Monday, March 11, 2013

Smoky Pinto Bean, Red Wine and Bacon Soup

Red Wine Beans with Smoky Bacon

About the only time you find bacon by itself is at breakfast with eggs. The rest of the time, it’s used to enhance other ingredients with its meaty, smoky goodness. There are a lot of foods that bacon pairs well with, particularly ingredients that have complimentary flavors. Bacon also works well with foods that have a fairly neutral flavor, like beans. Combine the earthiness of beans with the salty, smoky flavor of bacon, and you’re going to have a winner.

Bacon from Harvey's Market, Union Market in D.C.
Pinto beans
Dry pinto beans
New York Times Dining Section recipe columnist Melissa Clark hit on just that special combination with her recent recipe for Red Wine Pinto Beans with Smoky Bacon. Although her intention was make a vegetarian beans and wine dish, she later made it with bacon, which she said she liked even better. This is the dish that used the incredible bacon I got from Harvey’s Market in Union Market. Its intense smokiness is what made this a truly stunning bean stew.

Mirepoix, bacon and fresh rosemary
I was pretty faithful to Clark’s recipe, although one thing I did differently was instead of using fresh water to cook the beans, I reserved the water the beans were soaked in (or rather cooked in, since I forgot about soaking them overnight—see below for directions on how to deal with that oversight). I figure why dump out all that good bean flavor when I need water anyway to complete the dish.

Adding the reduced red wine
This was very tasty the night I made it, possibly even better when we had it as leftovers a few days later. This ranks up there with the Jacques Pepin Beef Stew with Red Wine Sauce as among the very best things I’ve cooked this year.

Beans and bacon simmering with red wine added

Red Wine Pinto Beans with Smoky Bacon
Adapted (just slightly) from A Good Appetite recipe by Melissa Clark, New York Times

1 pound dried pinto beans
1/2 pound smoky bacon, diced
1 large onion, peeled and diced
2 celery stalks, diced
2 medium carrots, peeled and diced
4 garlic cloves, minced
2 large sprigs rosemary
Salt, to taste (Clark’s recipe calls for 1 tbsp. coarse kosher salt)
2 cups dry red wine (such as pinot noir)
Extra-virgin olive oil, for serving (optional)
Coarsely grated Parmesan, for serving (optional)
Coarsely ground black pepper or red pepper flakes, for serving (optional)

1. Rinse pinto beans and soak them overnight or quick cook them: place beans in a large pot with enough water to cover by 3 or 4 inches (about 2 quarts of water). Bring to boil over medium-high heat then reduce heat to simmer for about 45 minutes. Drain beans, reserving the cooking water for step 3 below.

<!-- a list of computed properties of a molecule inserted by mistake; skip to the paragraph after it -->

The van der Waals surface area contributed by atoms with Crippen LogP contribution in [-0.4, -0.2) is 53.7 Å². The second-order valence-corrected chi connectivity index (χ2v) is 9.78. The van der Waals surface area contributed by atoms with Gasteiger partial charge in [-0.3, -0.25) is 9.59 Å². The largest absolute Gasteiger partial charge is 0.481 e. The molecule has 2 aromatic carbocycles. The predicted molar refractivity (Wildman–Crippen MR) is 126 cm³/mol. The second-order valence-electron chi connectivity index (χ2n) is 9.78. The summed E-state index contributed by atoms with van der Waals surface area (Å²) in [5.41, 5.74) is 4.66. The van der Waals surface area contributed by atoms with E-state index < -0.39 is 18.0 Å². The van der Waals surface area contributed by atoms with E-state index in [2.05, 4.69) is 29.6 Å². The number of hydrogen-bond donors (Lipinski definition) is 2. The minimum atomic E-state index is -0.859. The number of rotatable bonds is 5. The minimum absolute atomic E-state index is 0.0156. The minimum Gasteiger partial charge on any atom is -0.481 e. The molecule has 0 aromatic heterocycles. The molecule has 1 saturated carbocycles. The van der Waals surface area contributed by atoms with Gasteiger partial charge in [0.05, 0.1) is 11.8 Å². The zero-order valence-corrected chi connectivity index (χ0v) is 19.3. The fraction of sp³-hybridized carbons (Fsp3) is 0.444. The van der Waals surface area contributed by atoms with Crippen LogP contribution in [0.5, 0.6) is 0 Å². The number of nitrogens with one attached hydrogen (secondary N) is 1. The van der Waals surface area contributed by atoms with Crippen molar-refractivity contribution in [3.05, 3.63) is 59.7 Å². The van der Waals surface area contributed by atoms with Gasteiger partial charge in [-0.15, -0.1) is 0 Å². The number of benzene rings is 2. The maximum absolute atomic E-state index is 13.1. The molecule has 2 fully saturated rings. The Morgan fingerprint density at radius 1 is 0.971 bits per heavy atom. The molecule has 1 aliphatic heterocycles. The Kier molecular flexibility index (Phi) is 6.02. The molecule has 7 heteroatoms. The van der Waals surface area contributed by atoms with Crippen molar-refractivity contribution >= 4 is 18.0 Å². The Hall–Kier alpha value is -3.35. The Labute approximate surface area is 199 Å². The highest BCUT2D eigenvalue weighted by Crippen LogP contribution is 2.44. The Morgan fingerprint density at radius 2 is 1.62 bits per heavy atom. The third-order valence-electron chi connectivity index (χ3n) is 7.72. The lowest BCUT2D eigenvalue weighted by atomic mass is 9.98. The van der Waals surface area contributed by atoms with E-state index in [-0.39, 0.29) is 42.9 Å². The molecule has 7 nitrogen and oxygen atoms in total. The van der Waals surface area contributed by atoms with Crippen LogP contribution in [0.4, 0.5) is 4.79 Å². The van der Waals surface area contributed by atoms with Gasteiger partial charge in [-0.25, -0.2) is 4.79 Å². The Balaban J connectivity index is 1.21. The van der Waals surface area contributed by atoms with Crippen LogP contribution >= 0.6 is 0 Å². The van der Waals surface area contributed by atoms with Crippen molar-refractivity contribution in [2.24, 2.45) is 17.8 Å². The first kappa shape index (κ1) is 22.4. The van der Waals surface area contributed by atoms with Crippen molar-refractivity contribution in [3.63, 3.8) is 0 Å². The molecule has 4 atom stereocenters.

2. Heat a large dutch over or soup pot over medium-high heat. Add bacon and cook until golden, about 5 minutes. Stir in onion, celery, carrots, garlic and rosemary. Cook, stirring occasionally, until vegetables are tender, 5 to 7 minutes.

3. Add beans to pot along with salt, to taste. Pour in enough or the reserved bean cooking water to just cover the beans (about 7 to 8 cups). Bring liquid to a boil; reduce heat and simmer gently until beans are just tender, 45 minutes to 1 hour.

4. While beans are simmering, heat a small saucepan or frying pan over medium heat. Add wine and simmer until it is reduced to 2/3 cup, about 20-30 minutes.

5. Remove and discard rosemary sprigs. Pour reduced wine into beans and simmer for another 10 to 20 minutes to meld flavors and thicken broth. To serve, ladle beans into bowls and serve with a drizzle of olive oil, a sprinkle of parmesan and fresh-ground black pepper.


  1. Fantastic. I'm sure it would've been good on its own, but man oh man, it became exceptional once you added the bacon.

  2. This soup is just amazing. Melissa Clark really shined with this one. I've been telling everyone about this dish.

  3. I am sitting here at work eating lunch and this is my lunch after making it last night. So good. Love the addition of the reduced red wine. That makes a lot of diference and adds a lot to the final flavors here. Thanks for sharing this with me on #FoodieChats.